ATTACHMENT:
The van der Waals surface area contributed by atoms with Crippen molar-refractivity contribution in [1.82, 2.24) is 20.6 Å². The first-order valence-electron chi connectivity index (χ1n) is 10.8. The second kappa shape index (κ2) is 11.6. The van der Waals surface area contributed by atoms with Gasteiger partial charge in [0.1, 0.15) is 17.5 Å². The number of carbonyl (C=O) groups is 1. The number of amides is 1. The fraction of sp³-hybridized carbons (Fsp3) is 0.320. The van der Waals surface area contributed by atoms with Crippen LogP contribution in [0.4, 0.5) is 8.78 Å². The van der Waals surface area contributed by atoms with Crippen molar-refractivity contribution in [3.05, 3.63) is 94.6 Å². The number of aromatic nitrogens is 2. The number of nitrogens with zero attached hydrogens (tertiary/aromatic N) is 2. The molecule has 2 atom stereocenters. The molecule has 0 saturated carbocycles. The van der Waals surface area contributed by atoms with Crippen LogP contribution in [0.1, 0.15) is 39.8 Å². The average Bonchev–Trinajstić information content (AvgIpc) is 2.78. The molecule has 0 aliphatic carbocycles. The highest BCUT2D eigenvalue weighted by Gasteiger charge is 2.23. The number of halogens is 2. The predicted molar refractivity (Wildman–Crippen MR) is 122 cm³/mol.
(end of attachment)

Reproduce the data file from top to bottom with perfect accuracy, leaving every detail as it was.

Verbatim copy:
The van der Waals surface area contributed by atoms with Crippen molar-refractivity contribution in [1.82, 2.24) is 20.6 Å². The first-order valence-electron chi connectivity index (χ1n) is 10.8. The second kappa shape index (κ2) is 11.6. The van der Waals surface area contributed by atoms with Gasteiger partial charge in [0.1, 0.15) is 17.5 Å². The number of carbonyl (C=O) groups is 1. The number of amides is 1. The fraction of sp³-hybridized carbons (Fsp3) is 0.320. The van der Waals surface area contributed by atoms with Crippen LogP contribution in [0.4, 0.5) is 8.78 Å². The van der Waals surface area contributed by atoms with Crippen molar-refractivity contribution in [3.05, 3.63) is 94.6 Å². The number of aromatic nitrogens is 2. The number of nitrogens with zero attached hydrogens (tertiary/aromatic N) is 2. The molecule has 2 atom stereocenters. The molecule has 0 saturated carbocycles. The van der Waals surface area contributed by atoms with Crippen LogP contribution in [0.1, 0.15) is 39.8 Å². The average Bonchev–Trinajstić information content (AvgIpc) is 2.78. The molecule has 0 aliphatic carbocycles. The highest BCUT2D eigenvalue weighted by Gasteiger charge is 2.23. The number of halogens is 2. The predicted molar refractivity (Wildman–Crippen MR) is 122 cm³/mol.